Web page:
During World War II, a young German girl, Rose Blanche, inadvertently discovers a concentration camp not far from her town. She travels there frequently, taking food to the children on the other side of the barbed wire and meets a haunted fate the day she discovers the camp is gone.
Katherine Scholes begins this informative piece by describing the multi-facted nature of the word "peace" and what it can mean to different people at different times. Then she provides concrete ways that each of us can be a peacemaker.
Mari and her family have been sent to an internment camp in Utah. She does not understand what they have done to deserve their internment and longs for her backyard in California where she used to grow sunflowers.
Letitia and Mae join children leaving school to march in Birmingham, Alabama. Disappointed that they were not arrested while picketing Woolworth’s, they feel reassured by Rev. Bevel, who tells them they made a great contribution to the movement.
Hussein, the narrator of My Name Was Hussein, lives in Bulgaria. His Muslim family takes great pride in their religion and traditions. But soldiers soon arrive in their village and force all of the Muslims to adopt Christian names, thereby inhibiting their freedom and identities.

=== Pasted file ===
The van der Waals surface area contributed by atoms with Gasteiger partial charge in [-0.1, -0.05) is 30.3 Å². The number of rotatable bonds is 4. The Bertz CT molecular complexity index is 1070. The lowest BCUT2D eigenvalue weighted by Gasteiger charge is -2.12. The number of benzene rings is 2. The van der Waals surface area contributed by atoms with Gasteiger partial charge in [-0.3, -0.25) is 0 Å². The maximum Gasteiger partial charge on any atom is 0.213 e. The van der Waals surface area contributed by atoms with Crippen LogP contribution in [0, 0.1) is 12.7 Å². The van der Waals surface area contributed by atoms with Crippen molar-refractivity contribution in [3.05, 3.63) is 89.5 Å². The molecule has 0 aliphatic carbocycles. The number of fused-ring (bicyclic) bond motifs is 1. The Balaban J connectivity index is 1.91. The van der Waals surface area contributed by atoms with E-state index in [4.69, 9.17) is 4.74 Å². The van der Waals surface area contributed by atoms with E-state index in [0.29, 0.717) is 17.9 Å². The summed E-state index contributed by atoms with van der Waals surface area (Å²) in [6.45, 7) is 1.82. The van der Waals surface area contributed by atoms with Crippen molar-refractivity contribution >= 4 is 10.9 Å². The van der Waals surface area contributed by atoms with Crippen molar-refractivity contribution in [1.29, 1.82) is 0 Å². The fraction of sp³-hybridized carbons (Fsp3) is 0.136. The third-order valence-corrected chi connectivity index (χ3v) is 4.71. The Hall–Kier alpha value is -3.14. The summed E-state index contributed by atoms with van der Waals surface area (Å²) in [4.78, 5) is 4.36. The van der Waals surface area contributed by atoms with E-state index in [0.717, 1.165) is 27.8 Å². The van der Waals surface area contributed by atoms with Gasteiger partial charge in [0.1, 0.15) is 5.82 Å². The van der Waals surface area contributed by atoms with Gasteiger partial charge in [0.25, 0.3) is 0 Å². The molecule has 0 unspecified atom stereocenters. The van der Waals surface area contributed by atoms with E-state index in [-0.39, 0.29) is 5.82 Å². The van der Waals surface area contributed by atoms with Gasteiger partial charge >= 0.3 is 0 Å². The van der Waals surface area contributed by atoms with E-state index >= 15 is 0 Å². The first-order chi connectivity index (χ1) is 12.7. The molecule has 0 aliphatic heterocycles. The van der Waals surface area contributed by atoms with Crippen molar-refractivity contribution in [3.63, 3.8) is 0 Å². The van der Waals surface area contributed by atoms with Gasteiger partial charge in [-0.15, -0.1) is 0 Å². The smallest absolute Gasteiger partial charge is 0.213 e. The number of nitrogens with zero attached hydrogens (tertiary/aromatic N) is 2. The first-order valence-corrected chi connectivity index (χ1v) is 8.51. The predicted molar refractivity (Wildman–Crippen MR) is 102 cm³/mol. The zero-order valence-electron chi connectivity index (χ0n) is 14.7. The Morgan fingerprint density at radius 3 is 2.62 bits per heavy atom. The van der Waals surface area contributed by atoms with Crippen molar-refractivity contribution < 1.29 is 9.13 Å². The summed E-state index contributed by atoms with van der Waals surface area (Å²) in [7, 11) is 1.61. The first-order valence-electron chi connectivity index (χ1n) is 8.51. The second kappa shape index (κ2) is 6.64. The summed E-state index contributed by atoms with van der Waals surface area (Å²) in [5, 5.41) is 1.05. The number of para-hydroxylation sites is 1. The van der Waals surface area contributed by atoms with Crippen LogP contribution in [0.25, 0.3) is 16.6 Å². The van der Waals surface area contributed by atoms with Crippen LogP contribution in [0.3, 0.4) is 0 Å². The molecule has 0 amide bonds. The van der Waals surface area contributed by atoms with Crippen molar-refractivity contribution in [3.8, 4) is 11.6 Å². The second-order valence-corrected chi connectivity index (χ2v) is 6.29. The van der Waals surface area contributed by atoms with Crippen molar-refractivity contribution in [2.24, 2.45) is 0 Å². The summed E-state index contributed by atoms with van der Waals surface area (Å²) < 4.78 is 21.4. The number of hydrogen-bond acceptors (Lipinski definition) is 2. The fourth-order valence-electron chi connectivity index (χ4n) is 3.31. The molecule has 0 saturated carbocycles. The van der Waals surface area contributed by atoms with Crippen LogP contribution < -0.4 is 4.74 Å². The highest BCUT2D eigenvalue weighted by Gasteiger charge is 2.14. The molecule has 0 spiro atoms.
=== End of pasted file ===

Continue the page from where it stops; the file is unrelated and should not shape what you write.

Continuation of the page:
This story follows a girl who befriends the first African American to attend High Point Central High School, as a result of desegregation. What begins as an unintended and awkward experience in the cafeteria, becomes a strong and admirable friendship.
Two friends who attend different schools in the same community learn that one of their schools has no instruments for their music program, while the other has multiple different kinds. They use their friendship and musical abilities to confront this inequity and try to bring about change.
Mary Jenkins describes growing up in the Jim Crow era and frequently being told, “You can’t”—both by a mother terrified of what might happen to her daughter if she stepped out of her expected place, and by a system that had institutionalized segregation as a way of life.
Agree/disagree statements challenge students to think critically about their knowledge of a topic, theme or text. The strategy exposes students to the major ideas in a text before reading—engaging their thinking and motivating them to learn more. It also requires them to reconsider their original thinking after reading the text and to use textual evidence to support and explain their thinking.
“Annolighting” (annotating and highlighting) shows students how to identify critical information in a text during close reading. Students learn to annotate text, highlight important facts and summarize what they have read to capture main ideas, concepts and details.
Select the parts of your Learning Plan you'd like to print. If your Tasks or Strategies have PDF handouts, they'll need to be printed separately. These are listed on the left side of each Task or Strategy page.